Microalgae production cost in aquaculture hatcheries
Peer reviewed, Journal article
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Original versionOostlander, P. C., van Houcke, J., Wijffels, R. H. & Barbosa, M. J. (2020). Microalgae production cost in aquaculture hatcheries. Aquaculture, 525: 735310. doi: 10.1016/j.aquaculture.2020.735310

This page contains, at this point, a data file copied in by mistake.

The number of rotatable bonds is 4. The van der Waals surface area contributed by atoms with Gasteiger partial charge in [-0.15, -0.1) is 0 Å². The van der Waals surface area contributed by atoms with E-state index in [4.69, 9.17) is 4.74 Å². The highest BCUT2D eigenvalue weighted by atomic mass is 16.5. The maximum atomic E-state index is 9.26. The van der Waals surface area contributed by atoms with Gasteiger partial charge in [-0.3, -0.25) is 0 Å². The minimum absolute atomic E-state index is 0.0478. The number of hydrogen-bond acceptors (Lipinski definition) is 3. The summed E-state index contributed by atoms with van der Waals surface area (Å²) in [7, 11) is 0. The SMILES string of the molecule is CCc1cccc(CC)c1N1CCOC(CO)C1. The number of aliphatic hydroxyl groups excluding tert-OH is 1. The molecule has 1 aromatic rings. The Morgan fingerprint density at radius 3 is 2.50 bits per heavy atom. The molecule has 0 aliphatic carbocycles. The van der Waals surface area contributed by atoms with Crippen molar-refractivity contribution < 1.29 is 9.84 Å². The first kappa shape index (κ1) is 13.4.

Microalgae are a crucial part in many aquaculture feed applications processes, mainly in hatcheries. Many aquaculture hatcheries maintain a small scale microalgae production facility in-house for the production of live feed. Microalgae are usually grown in non-automated bubble-column systems at unknown production costs. Other reactor systems or scenarios utilizing artificial light or sunlight and at different scales could result in a more cost efficient production processes. To determine the cost-price and cost-distribution of microalgae production facilities in Dutch aquaculture industry and identify the most efficient cost reducing strategies a techno-economic analysis for small scale microalgae production facilities (25-1500 m2) was developed. Commercially available reactors commonly used in aquaculture were compared; tubular photobioreactors (TPBR) and bubble-columns (BC) in two placement possibilities; using artificial light in an indoor facility (AL) and utilizing sunlight in a greenhouse (GH) under Dutch climate conditions. Data from commercial microalgae facilities in the Netherlands are used to model reference scenarios describing the cost price of microalgae production with state of the art technology in aquaculture for a biomass production capacity of 125 kg year−1. The reference cost price for algae biomass (on the basis of dry matter) is calculated at €290,- kg−1 and € 329 kg−1 for tubular reactors under artificial light and a greenhouse, respectively and €587,- kg−1 and €573 kg−1 for bubble-columns under artificial light and a greenhouse, respectively. The addition of more artificial light will significantly reduce production costs (by 33%) in all small-scale systems modelled. Biomass yield on light (Yx,ph) showed the largest effect on cost price when not considering a different scale of the production process. Process parameters like temperature control should be aimed at optimizing Yx,ph rather than other forms of cost reduction. The scale of a microalgae production facility has a very large impact on the cost price. With state of the art technologies a cost price reduction of 92% could be achieved by changing the scale from 25m2 to 1500m2, resulting in a cost price of €43,- kg−1, producing 3992 kg year−1 for tubular reactors in a greenhouse. The presented techno-economic model gives valuable insights in the cost price distribution of microalgae production in aquaculture. This allows to focus research efforts towards the most promising cost reduction methods and to optimize existing production facilities in aquaculture companies to achieve economically sustainable microalgae production for live feed in hatcheries.